logical fallacy. The notion that "everyone thinks this so it must be
true" is known as "Argumentum ad Numeram", btw. -- it is so old that
it appears in all the standard lists of logical fallacies.

> That standard would, for example, end the theoretical subspecialty
> of any field.

In physics, when people come up with a new hypothesis, they try to
publish suggestions on how to test said hypothesis. Are you even going
to *try* to have your model tested?

> >Now, as it turns out, I've spent quite a lot of time with people who
> >produce hypotheses about the future near-term price trends of various
> >securities and commodities. These individuals, in general, do not
> >attempt to risk money on their hypotheses until they have considerable
> >bodies of data backing them up. They collect time series data going
> >back a century or more, and carefully check their hypotheses against
> >historical data and make predictions and see whether or not these
> >predictions come true BEFORE risking capital on them.
> I'll bet they do not, however, always stay silent about their theories
> until tests back them up.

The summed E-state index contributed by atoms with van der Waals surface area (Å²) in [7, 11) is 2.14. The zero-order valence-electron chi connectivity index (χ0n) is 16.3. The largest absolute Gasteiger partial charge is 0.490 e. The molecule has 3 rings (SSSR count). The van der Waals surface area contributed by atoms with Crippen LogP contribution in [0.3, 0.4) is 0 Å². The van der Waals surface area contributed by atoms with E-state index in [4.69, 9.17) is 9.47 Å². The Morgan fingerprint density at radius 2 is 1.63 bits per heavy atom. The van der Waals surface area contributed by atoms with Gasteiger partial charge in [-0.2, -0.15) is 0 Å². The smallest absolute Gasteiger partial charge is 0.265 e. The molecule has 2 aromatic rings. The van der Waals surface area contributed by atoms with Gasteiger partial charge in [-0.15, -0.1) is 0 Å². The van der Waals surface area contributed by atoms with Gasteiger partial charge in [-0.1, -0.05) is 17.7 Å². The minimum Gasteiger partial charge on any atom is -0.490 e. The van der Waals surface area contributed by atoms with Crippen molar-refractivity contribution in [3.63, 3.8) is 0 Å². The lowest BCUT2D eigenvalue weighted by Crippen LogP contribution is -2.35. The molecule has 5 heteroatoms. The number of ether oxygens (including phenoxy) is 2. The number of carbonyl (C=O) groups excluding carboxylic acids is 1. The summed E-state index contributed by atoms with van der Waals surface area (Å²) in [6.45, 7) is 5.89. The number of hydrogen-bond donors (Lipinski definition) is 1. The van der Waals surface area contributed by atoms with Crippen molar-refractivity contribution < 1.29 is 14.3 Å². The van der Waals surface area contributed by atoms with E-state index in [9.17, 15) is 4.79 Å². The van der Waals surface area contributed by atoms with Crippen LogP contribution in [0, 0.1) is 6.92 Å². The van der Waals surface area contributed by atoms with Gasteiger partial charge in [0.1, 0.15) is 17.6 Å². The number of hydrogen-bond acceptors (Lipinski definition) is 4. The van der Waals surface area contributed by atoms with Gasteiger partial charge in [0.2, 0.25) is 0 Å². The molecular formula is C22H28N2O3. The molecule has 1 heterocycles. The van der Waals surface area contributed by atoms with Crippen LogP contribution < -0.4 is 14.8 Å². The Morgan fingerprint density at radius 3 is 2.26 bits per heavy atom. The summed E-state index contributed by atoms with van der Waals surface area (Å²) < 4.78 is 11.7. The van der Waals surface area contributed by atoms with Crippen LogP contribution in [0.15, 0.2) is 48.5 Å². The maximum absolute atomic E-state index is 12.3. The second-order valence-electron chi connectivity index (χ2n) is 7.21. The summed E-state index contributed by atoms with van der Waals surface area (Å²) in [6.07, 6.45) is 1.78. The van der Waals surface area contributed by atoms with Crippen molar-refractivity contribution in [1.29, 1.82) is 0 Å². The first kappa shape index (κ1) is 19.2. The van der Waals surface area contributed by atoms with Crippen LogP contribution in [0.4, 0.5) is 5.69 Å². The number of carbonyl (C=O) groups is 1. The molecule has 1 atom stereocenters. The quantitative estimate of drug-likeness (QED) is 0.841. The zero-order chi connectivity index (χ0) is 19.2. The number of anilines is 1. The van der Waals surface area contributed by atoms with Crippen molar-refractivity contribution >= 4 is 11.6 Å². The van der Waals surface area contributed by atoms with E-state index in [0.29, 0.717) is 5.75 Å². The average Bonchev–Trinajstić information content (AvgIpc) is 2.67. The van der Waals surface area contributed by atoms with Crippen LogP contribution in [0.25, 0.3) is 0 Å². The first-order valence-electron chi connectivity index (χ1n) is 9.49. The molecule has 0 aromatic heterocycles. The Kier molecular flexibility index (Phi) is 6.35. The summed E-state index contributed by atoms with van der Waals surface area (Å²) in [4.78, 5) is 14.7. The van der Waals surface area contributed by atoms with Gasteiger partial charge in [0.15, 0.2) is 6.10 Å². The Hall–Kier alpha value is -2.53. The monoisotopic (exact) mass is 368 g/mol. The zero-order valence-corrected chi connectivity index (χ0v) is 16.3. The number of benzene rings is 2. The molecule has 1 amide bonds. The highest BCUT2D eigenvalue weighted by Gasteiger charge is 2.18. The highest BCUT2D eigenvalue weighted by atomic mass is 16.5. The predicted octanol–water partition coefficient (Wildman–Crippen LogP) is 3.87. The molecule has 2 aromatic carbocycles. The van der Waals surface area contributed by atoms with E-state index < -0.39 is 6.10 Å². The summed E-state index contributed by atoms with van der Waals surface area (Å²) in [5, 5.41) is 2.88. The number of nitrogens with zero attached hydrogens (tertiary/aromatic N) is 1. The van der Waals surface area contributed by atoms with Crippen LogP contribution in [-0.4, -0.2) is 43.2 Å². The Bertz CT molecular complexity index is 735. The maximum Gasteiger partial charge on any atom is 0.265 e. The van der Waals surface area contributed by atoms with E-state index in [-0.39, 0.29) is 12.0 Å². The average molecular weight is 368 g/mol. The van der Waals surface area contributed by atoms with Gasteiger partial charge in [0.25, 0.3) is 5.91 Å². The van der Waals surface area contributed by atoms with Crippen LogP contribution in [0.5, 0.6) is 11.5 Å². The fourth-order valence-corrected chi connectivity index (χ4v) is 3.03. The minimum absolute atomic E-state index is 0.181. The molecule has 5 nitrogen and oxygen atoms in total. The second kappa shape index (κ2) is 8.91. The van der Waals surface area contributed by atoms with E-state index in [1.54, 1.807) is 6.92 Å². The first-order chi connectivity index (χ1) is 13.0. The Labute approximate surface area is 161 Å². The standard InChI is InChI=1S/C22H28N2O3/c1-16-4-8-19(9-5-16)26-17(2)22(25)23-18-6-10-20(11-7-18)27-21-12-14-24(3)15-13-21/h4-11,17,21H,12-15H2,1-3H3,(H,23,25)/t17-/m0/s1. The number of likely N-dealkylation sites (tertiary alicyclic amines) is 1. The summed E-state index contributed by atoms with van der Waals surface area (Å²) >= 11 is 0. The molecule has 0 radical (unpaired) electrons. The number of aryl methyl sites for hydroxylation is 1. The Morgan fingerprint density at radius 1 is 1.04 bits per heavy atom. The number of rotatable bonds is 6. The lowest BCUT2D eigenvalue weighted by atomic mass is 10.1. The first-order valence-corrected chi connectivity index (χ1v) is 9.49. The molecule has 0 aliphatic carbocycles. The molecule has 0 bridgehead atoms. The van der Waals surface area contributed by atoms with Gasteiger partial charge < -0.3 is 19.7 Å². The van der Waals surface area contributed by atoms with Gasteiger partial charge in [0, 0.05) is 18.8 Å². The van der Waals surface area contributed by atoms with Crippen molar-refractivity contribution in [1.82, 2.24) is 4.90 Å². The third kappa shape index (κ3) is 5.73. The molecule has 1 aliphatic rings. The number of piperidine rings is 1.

Actually, they generally remain silent even *after* tests back them
up, for obvious pecuniary reasons.

I am not, however, suggesting you be *silent*. I'm suggesting that you
and many of your colleagues produce reams of speculation, rarely if
ever test it, produce lovely papers based on towers of speculation,
and happily continue on, behaving as though you had no obligation to
even so much as label your speculations as speculations and not as
demonstrated theory.

> And do they always insist on years of experiments, rather than just
> tests on historical data, before risking capital?

Not necessarily years, but they generally require pretty hard
experimentation. Money people tend to be extremely tough on such

Received on Tue May 5 00:15:51 1998